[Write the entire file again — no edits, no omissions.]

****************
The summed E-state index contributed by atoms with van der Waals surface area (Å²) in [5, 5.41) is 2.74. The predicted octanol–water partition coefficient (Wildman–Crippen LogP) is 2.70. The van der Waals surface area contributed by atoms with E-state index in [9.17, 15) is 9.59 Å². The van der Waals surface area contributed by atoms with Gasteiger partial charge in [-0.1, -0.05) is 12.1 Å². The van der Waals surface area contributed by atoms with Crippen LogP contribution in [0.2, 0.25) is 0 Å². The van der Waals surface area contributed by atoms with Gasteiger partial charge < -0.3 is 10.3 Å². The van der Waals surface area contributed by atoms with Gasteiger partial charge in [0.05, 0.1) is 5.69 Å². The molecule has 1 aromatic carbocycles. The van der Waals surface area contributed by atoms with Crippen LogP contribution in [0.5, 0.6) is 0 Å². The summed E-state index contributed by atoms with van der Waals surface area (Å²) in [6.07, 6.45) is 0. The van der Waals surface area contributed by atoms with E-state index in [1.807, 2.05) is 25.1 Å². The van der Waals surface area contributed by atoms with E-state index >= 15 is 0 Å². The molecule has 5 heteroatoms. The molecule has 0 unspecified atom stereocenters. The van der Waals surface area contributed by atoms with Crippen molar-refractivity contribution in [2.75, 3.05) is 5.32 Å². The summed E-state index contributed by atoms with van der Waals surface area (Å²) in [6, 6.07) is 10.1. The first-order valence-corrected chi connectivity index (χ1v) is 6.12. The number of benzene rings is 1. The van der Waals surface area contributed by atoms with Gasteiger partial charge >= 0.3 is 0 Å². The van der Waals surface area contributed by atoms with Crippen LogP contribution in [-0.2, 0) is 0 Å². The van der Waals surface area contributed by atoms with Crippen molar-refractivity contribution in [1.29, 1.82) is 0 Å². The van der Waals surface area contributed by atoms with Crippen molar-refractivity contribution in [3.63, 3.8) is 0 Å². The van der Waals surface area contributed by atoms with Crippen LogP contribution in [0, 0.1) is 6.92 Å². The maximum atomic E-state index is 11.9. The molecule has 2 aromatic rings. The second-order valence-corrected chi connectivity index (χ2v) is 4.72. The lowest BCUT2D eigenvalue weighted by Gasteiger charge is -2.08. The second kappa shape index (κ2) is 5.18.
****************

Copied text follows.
The summed E-state index contributed by atoms with van der Waals surface area (Å²) in [5, 5.41) is 2.74. The predicted octanol–water partition coefficient (Wildman–Crippen LogP) is 2.70. The van der Waals surface area contributed by atoms with E-state index in [9.17, 15) is 9.59 Å². The van der Waals surface area contributed by atoms with Gasteiger partial charge in [-0.1, -0.05) is 12.1 Å². The van der Waals surface area contributed by atoms with Crippen LogP contribution in [0.2, 0.25) is 0 Å². The van der Waals surface area contributed by atoms with Gasteiger partial charge < -0.3 is 10.3 Å². The van der Waals surface area contributed by atoms with Gasteiger partial charge in [0.05, 0.1) is 5.69 Å². The molecule has 1 aromatic carbocycles. The van der Waals surface area contributed by atoms with Crippen LogP contribution in [0.5, 0.6) is 0 Å². The summed E-state index contributed by atoms with van der Waals surface area (Å²) in [6.07, 6.45) is 0. The van der Waals surface area contributed by atoms with E-state index in [1.807, 2.05) is 25.1 Å². The van der Waals surface area contributed by atoms with E-state index >= 15 is 0 Å². The molecule has 5 heteroatoms. The molecule has 0 unspecified atom stereocenters. The van der Waals surface area contributed by atoms with Crippen molar-refractivity contribution in [2.75, 3.05) is 5.32 Å². The summed E-state index contributed by atoms with van der Waals surface area (Å²) in [6, 6.07) is 10.1. The first-order valence-corrected chi connectivity index (χ1v) is 6.12. The number of benzene rings is 1. The van der Waals surface area contributed by atoms with Gasteiger partial charge >= 0.3 is 0 Å². The van der Waals surface area contributed by atoms with Crippen LogP contribution in [-0.2, 0) is 0 Å². The van der Waals surface area contributed by atoms with Crippen molar-refractivity contribution in [1.29, 1.82) is 0 Å². The van der Waals surface area contributed by atoms with Crippen molar-refractivity contribution in [3.63, 3.8) is 0 Å². The van der Waals surface area contributed by atoms with Crippen LogP contribution in [0, 0.1) is 6.92 Å². The maximum atomic E-state index is 11.9. The molecule has 2 aromatic rings. The second-order valence-corrected chi connectivity index (χ2v) is 4.72. The lowest BCUT2D eigenvalue weighted by Gasteiger charge is -2.08. The second kappa shape index (κ2) is 5.18.